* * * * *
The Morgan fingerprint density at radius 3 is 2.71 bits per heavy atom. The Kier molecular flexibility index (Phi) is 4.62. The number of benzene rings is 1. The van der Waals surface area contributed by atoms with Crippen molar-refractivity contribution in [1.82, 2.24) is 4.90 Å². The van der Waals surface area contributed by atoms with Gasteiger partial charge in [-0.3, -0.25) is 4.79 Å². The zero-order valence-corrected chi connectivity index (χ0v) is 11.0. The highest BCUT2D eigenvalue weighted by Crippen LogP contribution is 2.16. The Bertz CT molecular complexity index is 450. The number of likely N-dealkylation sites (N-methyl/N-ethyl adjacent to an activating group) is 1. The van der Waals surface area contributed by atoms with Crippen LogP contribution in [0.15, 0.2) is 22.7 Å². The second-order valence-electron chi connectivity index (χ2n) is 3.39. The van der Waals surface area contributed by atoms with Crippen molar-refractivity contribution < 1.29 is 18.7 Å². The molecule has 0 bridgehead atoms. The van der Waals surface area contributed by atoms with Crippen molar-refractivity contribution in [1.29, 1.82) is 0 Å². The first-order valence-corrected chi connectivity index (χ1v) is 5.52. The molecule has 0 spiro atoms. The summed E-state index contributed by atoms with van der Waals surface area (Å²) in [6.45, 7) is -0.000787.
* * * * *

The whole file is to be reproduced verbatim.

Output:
The Morgan fingerprint density at radius 3 is 2.71 bits per heavy atom. The Kier molecular flexibility index (Phi) is 4.62. The number of benzene rings is 1. The van der Waals surface area contributed by atoms with Crippen molar-refractivity contribution in [1.82, 2.24) is 4.90 Å². The van der Waals surface area contributed by atoms with Gasteiger partial charge in [-0.3, -0.25) is 4.79 Å². The zero-order valence-corrected chi connectivity index (χ0v) is 11.0. The highest BCUT2D eigenvalue weighted by Crippen LogP contribution is 2.16. The Bertz CT molecular complexity index is 450. The number of likely N-dealkylation sites (N-methyl/N-ethyl adjacent to an activating group) is 1. The van der Waals surface area contributed by atoms with Crippen LogP contribution in [0.15, 0.2) is 22.7 Å². The second-order valence-electron chi connectivity index (χ2n) is 3.39. The van der Waals surface area contributed by atoms with Crippen molar-refractivity contribution < 1.29 is 18.7 Å². The molecule has 0 bridgehead atoms. The van der Waals surface area contributed by atoms with Crippen molar-refractivity contribution in [1.29, 1.82) is 0 Å². The first-order valence-corrected chi connectivity index (χ1v) is 5.52. The molecule has 0 spiro atoms. The summed E-state index contributed by atoms with van der Waals surface area (Å²) in [6.45, 7) is -0.000787.